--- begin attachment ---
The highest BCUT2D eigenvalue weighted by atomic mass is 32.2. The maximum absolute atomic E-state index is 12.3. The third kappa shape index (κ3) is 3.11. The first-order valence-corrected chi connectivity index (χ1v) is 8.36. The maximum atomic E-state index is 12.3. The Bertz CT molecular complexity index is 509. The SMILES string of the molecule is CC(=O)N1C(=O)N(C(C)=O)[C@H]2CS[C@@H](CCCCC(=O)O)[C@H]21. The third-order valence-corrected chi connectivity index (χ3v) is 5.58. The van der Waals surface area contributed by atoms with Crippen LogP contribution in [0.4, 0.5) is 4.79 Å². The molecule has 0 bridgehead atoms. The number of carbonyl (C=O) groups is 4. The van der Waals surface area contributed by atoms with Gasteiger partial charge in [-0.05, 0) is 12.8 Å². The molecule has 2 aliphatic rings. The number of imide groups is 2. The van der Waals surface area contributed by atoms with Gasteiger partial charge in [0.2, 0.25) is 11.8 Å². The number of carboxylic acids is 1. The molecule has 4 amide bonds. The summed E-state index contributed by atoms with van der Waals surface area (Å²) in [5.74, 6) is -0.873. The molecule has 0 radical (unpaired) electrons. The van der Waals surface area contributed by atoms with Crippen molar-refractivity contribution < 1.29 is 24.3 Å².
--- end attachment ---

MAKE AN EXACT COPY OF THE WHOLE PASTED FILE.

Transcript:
The highest BCUT2D eigenvalue weighted by atomic mass is 32.2. The maximum absolute atomic E-state index is 12.3. The third kappa shape index (κ3) is 3.11. The first-order valence-corrected chi connectivity index (χ1v) is 8.36. The maximum atomic E-state index is 12.3. The Bertz CT molecular complexity index is 509. The SMILES string of the molecule is CC(=O)N1C(=O)N(C(C)=O)[C@H]2CS[C@@H](CCCCC(=O)O)[C@H]21. The third-order valence-corrected chi connectivity index (χ3v) is 5.58. The van der Waals surface area contributed by atoms with Crippen LogP contribution in [0.4, 0.5) is 4.79 Å². The molecule has 0 bridgehead atoms. The number of carbonyl (C=O) groups is 4. The van der Waals surface area contributed by atoms with Gasteiger partial charge in [-0.05, 0) is 12.8 Å². The molecule has 2 aliphatic rings. The number of imide groups is 2. The van der Waals surface area contributed by atoms with Gasteiger partial charge in [0.2, 0.25) is 11.8 Å². The number of carboxylic acids is 1. The molecule has 4 amide bonds. The summed E-state index contributed by atoms with van der Waals surface area (Å²) in [5.74, 6) is -0.873. The molecule has 0 radical (unpaired) electrons. The van der Waals surface area contributed by atoms with Crippen molar-refractivity contribution < 1.29 is 24.3 Å².